Diabetes is a number of diseases that involve problems with the hormone insulin. Normally, the pancreas (an organ behind the stomach) releases insulin to help your body store and use the sugar and fat from the food you eat. Diabetes can occur when the pancreas produces very little or no insulin, or when the body does not respond appropriately to insulin. As of yet, there is no cure. People with diabetes need to manage their disease to stay healthy.
When you have diabetes and don’t get treatment, your body doesn’t use insulin as it should. Too much glucose stays in your blood, a condition usually called high blood sugar. This can cause health problems that may be serious or even life-threatening.
There’s no cure for diabetes. But with treatment and lifestyle changes, you can live a long, healthy life.
Diabetes comes in different forms, depending on the cause.
Prediabetes is when your blood sugar is higher than it should be but not high enough for your doctor to diagnose diabetes. More than a third of people in the United States have it, but most of them don’t know it.
Prediabetes can make you more likely to get type 2 diabetes and heart disease. Exercising more and losing extra pounds, even as little as 5% to 7% of your body weight, can lower those risks.
There are three main types of diabetes: type 1, type 2, and gestational diabetes.
Type 1 Diabetes
Type 1 diabetes is also called insulin-dependent diabetes. It used to be called juvenile-onset diabetes because it often begins in childhood.
Type 1 diabetes is an autoimmune condition. It happens when your body attacks your pancreas with antibodies. The organ is damaged and doesn't make insulin.
Your genes might cause this type of diabetes. It could also happen because of problems with cells in your pancreas that make insulin.
Many of the health problems that can come with type 1 happen because of damage to tiny blood vessels in your eyes (called diabetic retinopathy), nerves (diabetic neuropathy), and kidneys (diabetic nephropathy). People with type 1 also have a higher risk of heart disease and stroke.
Treatment for type 1 diabetes involves injecting insulin into the fatty tissue just under your skin. You might use:
Insulin pens that use prefilled cartridges and a thin needle
Jet injectors that use high-pressure air to send a spray of insulin through your skin
Pumps that send insulin through a tube to a catheter under the skin of your belly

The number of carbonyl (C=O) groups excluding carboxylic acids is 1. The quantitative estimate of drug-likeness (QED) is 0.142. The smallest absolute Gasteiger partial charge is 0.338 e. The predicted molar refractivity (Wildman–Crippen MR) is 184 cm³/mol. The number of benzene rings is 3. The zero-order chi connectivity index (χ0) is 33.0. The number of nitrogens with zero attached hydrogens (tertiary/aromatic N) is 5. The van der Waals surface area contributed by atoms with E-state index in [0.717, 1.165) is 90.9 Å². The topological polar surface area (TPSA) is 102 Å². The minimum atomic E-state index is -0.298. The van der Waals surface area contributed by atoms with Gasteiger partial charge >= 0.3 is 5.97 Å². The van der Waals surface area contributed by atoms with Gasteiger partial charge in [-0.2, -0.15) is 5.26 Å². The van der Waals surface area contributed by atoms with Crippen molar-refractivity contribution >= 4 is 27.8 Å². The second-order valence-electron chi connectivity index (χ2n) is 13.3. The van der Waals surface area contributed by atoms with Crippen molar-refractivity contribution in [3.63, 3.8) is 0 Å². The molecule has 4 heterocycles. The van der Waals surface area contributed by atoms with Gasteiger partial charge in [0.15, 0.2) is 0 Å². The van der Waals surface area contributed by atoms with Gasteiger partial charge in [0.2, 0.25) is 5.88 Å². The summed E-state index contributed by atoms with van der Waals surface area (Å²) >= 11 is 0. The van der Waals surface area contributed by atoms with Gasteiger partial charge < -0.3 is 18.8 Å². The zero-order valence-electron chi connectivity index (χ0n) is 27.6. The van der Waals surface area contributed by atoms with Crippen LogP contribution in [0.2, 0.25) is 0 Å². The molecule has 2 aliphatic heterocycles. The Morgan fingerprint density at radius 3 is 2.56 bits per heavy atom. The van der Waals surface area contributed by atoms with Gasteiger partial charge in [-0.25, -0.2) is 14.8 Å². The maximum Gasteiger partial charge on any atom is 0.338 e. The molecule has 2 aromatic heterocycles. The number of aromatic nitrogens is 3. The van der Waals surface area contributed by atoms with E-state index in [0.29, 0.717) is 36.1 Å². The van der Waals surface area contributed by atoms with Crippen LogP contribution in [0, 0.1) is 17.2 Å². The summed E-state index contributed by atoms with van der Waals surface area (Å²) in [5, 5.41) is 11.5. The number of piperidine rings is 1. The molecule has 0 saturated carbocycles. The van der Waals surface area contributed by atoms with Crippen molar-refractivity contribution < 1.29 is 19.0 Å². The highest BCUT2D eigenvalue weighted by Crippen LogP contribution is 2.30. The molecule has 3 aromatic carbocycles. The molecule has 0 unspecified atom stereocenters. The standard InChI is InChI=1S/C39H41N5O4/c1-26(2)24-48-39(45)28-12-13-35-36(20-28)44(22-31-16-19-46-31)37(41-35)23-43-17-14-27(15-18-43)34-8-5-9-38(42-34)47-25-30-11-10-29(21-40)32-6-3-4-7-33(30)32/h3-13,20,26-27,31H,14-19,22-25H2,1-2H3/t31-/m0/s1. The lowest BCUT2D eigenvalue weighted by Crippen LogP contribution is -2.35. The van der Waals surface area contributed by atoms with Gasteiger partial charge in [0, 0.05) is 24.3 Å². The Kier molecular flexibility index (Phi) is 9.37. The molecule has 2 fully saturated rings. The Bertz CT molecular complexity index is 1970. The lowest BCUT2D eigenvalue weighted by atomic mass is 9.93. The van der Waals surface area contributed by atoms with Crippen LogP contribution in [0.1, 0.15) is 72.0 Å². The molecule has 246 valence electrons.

A test called the HBA1C blood test estimates your blood sugar levels over the previous three months. Your doctor uses it to see how well your blood sugar is controlled. That helps them know your risk of complications.
If you have type 1 diabetes, you’ll need to make changes including:
Frequent testing of your blood sugar levels
Careful meal planning
Taking insulin and other medications as needed
Type 2 Diabetes
Type 2 diabetes used to be called non-insulin-dependent or adult-onset diabetes. But it’s become more common in children and teens over the past 20 years, largely because more young people are overweight or obese. About 90% of people with diabetes have type 2.
When you have type 2 diabetes, your pancreas usually creates some insulin. But either it’s not enough or your body doesn’t use it like it should. Insulin resistance, when your cells don’t respond to insulin, usually happens in fat, liver, and muscle cells.
Type 2 diabetes is often milder than type 1. But it can still cause major health complications, especially in the tiny blood vessels in your kidneys, nerves, and eyes. Type 2 also raises your risk of heart disease and stroke.
People who are obese -- more than 20% over their target body weight for their height -- have an especially high risk of type 2 diabetes and the health problems that can follow. Obesity often causes insulin resistance, so your pancreas has to work harder to make more insulin. But it’s still not enough to keep your blood sugar levels where they should be.
Treatment for type 2 diabetes involves keeping a healthy weight, eating right, and exercising. Some people need medication, too.
Pregnancy usually causes some form of insulin resistance. If this becomes diabetes, it’s called gestational. Doctors often spot it in middle or late pregnancy. Because a woman’s blood sugars travel through her placenta to the baby, it’s important to control gestational diabetes to protect the baby's growth and development.
Doctors report gestational diabetes in 2% to 10% of pregnancies. It usually goes away after birth. But up to 10% of women who have gestational diabetes get type 2, weeks or even years later.
Gestational diabetes is more of a risk for the baby than the mother. A baby might have unusual weight gain before birth, trouble breathing at birth, or a higher risk of obesity and diabetes later in life. The mother might need a cesarean section because of an overly large baby, or she might have damage to her heart, kidney, nerves, and eyes.
Gestational diabetes treatment involves:
Careful meal planning to make sure you get enough nutrients without too much fat and calories
Keeping weight gain under control
Taking insulin to control your blood sugar levels, if needed
Other Forms of Diabetes
In 1% to 5% of people who have diabetes, other conditions might be the cause. These include diseases of the pancreas, certain surgeries and medications, and infections. In these cases, your doctor might want to keep an eye on your blood sugar levels.